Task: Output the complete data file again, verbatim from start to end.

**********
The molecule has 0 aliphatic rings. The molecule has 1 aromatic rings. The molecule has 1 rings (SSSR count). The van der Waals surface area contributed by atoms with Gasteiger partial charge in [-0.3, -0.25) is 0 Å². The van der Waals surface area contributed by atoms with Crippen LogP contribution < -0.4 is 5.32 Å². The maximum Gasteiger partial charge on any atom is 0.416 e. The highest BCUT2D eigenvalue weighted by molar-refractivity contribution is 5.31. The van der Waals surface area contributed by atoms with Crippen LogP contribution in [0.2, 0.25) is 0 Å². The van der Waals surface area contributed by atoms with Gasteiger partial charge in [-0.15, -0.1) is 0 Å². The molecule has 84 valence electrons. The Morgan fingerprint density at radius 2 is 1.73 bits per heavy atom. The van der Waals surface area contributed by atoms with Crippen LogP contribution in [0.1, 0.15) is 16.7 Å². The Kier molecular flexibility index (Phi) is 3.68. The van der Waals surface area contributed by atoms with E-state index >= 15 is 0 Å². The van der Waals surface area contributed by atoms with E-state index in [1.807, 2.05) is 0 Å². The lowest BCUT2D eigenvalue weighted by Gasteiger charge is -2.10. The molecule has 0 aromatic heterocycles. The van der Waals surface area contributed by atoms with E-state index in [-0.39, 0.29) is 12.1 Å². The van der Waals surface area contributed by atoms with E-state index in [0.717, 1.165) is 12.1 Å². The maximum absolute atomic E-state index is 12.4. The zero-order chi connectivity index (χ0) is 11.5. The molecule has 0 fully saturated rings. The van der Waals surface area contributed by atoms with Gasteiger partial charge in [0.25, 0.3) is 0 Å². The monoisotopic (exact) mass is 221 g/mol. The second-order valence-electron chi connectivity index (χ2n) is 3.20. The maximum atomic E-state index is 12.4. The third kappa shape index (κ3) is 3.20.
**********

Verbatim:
The molecule has 0 aliphatic rings. The molecule has 1 aromatic rings. The molecule has 1 rings (SSSR count). The van der Waals surface area contributed by atoms with Gasteiger partial charge in [-0.3, -0.25) is 0 Å². The van der Waals surface area contributed by atoms with Crippen LogP contribution < -0.4 is 5.32 Å². The maximum Gasteiger partial charge on any atom is 0.416 e. The highest BCUT2D eigenvalue weighted by molar-refractivity contribution is 5.31. The van der Waals surface area contributed by atoms with Crippen LogP contribution in [0.2, 0.25) is 0 Å². The van der Waals surface area contributed by atoms with Gasteiger partial charge in [-0.15, -0.1) is 0 Å². The molecule has 84 valence electrons. The Morgan fingerprint density at radius 2 is 1.73 bits per heavy atom. The van der Waals surface area contributed by atoms with Crippen LogP contribution in [0.1, 0.15) is 16.7 Å². The Kier molecular flexibility index (Phi) is 3.68. The van der Waals surface area contributed by atoms with E-state index >= 15 is 0 Å². The van der Waals surface area contributed by atoms with E-state index in [1.807, 2.05) is 0 Å². The lowest BCUT2D eigenvalue weighted by Gasteiger charge is -2.10. The molecule has 0 aromatic heterocycles. The van der Waals surface area contributed by atoms with E-state index in [-0.39, 0.29) is 12.1 Å². The van der Waals surface area contributed by atoms with E-state index in [0.717, 1.165) is 12.1 Å². The maximum absolute atomic E-state index is 12.4. The zero-order chi connectivity index (χ0) is 11.5. The molecule has 0 fully saturated rings. The van der Waals surface area contributed by atoms with Gasteiger partial charge in [0.25, 0.3) is 0 Å². The monoisotopic (exact) mass is 221 g/mol. The second-order valence-electron chi connectivity index (χ2n) is 3.20. The maximum atomic E-state index is 12.4. The third kappa shape index (κ3) is 3.20.